"Just relax, be open, be confident, be friendly, be enthusiastic, just make sure you say the things you really deep down want to say, the few passionate things you might have always wanted to say, say them now, and remember there is nothing wrong with starting off by saying IT’S THE GREATEST SHOW ON EARTH, because IT IS the most singular event ever invented by mankind that brings everyone together with the aim of being all they can be, it’s not just a slogan, for them or for you, it’s one dream, it’s what you really, really BELIEVE, and when you’ve done all that, remember, no ending sentences with ‘aw right big chap’, be erudite, and smile for god’s sake.
"Oh and one final thing, be sure it’s the bottle of Evian you take in and not that filthy half-full bottle of Irn-Bru."
Emerging into sunny Govan, the pep talk was over, so too the phoney war. Next stop was the Last Chance Saloon.
The doors to the interview area opened. Cometh the hour, cometh the Interview. This was my first view of the London 2012 organisation.
After checking our ID we had our photographs taken before entering the interview area. To the left were the interview carrels and they didn’t appear intimidating at all. There were maybe about a dozen; each had two chairs and a small table. When you were in the carrel you weren’t really aware of others round about.
We’re invited to relax by taking a look at some short video clips of various aspects of the Olympic Games, its history and London 2012 in particular. At this point, I’m struck by the enormity of the Games. There’s Seb Coe welcoming us as potential Games Makers and how important a role the Volunteers will have in making the Games successful. This is reinforced and emphasised by a string of athletes, para athletes, previous medal winners and fresh, up and coming new names.
Watching Olympic clips from yesteryear caught me slightly off-guard and I could feel myself becoming quite emotional especially as there was a split second view of Cathy Freeman, head poised for immortality. Yes I did want to burst into tears, again, but a woman was already introducing herself as my Interviewer.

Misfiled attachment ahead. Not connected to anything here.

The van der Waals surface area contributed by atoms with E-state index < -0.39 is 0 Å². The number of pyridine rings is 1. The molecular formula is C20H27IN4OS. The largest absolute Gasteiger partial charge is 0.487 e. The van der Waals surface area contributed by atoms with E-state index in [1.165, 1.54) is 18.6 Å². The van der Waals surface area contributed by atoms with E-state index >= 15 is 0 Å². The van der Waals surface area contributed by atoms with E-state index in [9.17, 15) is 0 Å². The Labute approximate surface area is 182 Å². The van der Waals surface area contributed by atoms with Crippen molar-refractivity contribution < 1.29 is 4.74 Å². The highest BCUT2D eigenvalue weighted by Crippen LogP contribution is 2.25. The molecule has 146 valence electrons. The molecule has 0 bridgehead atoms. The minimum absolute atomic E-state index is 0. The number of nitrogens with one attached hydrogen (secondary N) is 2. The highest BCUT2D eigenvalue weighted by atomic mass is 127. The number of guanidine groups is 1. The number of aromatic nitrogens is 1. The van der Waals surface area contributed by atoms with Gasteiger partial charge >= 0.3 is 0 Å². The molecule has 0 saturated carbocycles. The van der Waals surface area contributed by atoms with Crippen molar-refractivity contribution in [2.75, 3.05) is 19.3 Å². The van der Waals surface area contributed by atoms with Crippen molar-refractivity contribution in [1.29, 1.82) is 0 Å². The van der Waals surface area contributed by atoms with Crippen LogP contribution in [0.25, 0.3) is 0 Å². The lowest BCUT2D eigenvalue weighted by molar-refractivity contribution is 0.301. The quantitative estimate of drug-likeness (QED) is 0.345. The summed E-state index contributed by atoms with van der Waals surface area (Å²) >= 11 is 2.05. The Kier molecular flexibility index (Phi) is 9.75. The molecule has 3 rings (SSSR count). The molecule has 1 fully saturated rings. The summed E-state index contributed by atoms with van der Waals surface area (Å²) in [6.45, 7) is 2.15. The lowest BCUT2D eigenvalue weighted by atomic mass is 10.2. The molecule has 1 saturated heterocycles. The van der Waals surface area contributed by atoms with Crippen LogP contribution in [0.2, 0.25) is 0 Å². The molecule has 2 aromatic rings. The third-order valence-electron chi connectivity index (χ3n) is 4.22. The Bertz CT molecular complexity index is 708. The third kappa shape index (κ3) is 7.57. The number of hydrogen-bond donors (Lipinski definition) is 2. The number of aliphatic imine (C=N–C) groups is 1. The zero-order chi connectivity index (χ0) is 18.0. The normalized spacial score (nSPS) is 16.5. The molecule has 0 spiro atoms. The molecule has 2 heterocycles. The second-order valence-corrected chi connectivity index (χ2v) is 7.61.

"Why do you want to be a Games Maker?’
"I’ve always wanted to be part of THE GREATEST SHOW ON EARTH, I started…..because it’s the singular most inclusive event of passion, and dedication …" I was off!!
Thirty minutes later it was over, we’d covered as much as was possible for he her to get a picture of what Locog would be buying into with me. I had tried to carry out the tunnel plan.
October 7, 2011
Congratulations on becoming a Games Maker! Words that change everything.
I have been accepted into the Accreditation team at Heathrow airport for the Olympics and Paralympics. I was well pleased, as they say these days.
I’m now part of the organisation that has clearly been going on for years, since 2003 as it happens.
I shall be issuing accreditation to athletes, officials and dignitaries as they arrive at Heathrow Airport.
The skills needed for accreditation are, they say, exceptional. I’ll try.